After a slight delay at the beginning of the day, lawmakers were off to the races plowing through several bills up for third consideration on the House floor with easy unanimous votes.
Then they hit their first slow down, the payday lending reform bill HB 123. State Representatives Kyle Koehler and Michael Ashford jointly sponsored the bill.
The dissent on the bill was not over party lines, as is usually the case when there is opposition in the House Chamber.
This time the rift was within the Republican caucus of the House. After several lawmakers were afforded an opportunity to express why they supported or opposed the bill, some quite passionately, the vote was held.
Ultimately, 69 members voted for the bill, 14 voted against it, and another 15 simply did not vote at all. Some of those 15 non-voting members were absent from all of Thursday’s session, but not all.
Some of the dissenting 14 lawmakers are often described as leaning toward being the most conservative republicans in the chamber.
The divisive bill now heads to the Senate as introduced where it is likely to be amended. Koehler says, he knows that is a good possibility and wants to work with lawmakers in the opposite chamber to make sure the bill gets done before the end of the year.
Because summer break is practically upon lawmakers, there are questions over how much work will be done on the bill while they are taking their vacations and campaigning for the election this fall.
However, Koehler has committed himself to the cause and trusts the President of the Senate Larry Obhof meant it when he told him the bill would be dealt with swiftly.
Back in the Representatives Hall, lawmakers were once again flying through legislation.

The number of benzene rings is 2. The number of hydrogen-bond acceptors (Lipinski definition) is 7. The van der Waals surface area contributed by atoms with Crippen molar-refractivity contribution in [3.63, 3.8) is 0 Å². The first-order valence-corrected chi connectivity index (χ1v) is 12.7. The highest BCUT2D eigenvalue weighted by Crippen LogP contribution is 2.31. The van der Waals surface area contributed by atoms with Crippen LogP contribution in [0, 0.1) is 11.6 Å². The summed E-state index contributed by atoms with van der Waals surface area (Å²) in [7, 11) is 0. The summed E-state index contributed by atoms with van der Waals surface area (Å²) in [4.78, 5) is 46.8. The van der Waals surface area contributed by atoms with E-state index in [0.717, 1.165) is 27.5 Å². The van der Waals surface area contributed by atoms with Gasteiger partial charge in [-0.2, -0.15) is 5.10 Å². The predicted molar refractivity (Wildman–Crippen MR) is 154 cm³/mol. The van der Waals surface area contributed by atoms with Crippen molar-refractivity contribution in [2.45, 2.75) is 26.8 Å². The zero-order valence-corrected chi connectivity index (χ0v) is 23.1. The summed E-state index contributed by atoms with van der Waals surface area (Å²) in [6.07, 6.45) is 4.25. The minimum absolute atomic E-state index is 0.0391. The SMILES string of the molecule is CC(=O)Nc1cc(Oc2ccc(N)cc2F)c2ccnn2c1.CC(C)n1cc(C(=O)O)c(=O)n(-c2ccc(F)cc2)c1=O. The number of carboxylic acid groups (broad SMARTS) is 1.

Most of the bills being heard were slam dunks, with little to no opposition.
Once they finished up the 15 bills they voted on two resolutions and began to vote to concur with the Senate which has sent 11 original House Bills back to the chamber with changes.
All of the concurrent votes passed as well.
One item did come back from the Senate that rejected changes the House made to the bill, so that bill was set to be sent to a conference committee to work out the details over the disagreement.
In all, lawmakers spent just about 3 hours dealing with legislation on the first voting day in nearly two months and some of them considered that a pretty good day, applauding at the end of it.
Afterward, newly established Speaker of the House Ryan Smith met with reporters as is tradition.
When asked why he cancelled both of the if-needed sessions next week, he said they needed time to inventory things.
“I think we’re just trying to take a deep breath and get some inventory on where we’re at; give us a little bit of runway from here to the end of the month so that we can get some things done that are in the hopper,” said Smith.
At the same time they are inventorying the situation, Smith says he expects lawmakers may not be going full out in committee hearings next week either.
“I’m going to work with the committee chairs to see where they’re at, if they feel like they need to do that. I’m not sure. It’ll probably be a light schedule if any,” said Smith.
So, a week after telling the media that they have a lot of important work to do and that they needed to not waste any more time and hold the vote for a new speaker right away so they can get back to work, things are slowing down almost immediately so they can take stock of what important things they need to get done.
At the very least, Smith has committed to two more session days in June on the 20th and 27th.
There is a chance that more sessions could be called after that, but nothing has officially been decided.
The expectation is that lawmakers will go on their Summer Break after the 27th and not return for more than 4 months because summer in politics extends until after the November elections.
“We haven’t looked at the second half calendar yet, but I don’t typically think that we would have a reason to be back, but if there’s a reason we’ll certainly come back,” said Smith.
Lawmakers need July and August to spend time with their families and take vacations, like the rest of us.
But they also need September and October to campaign so they can keep their seat at the Statehouse.
This is nothing new. Lawmakers have been operating on this kind of schedule for years.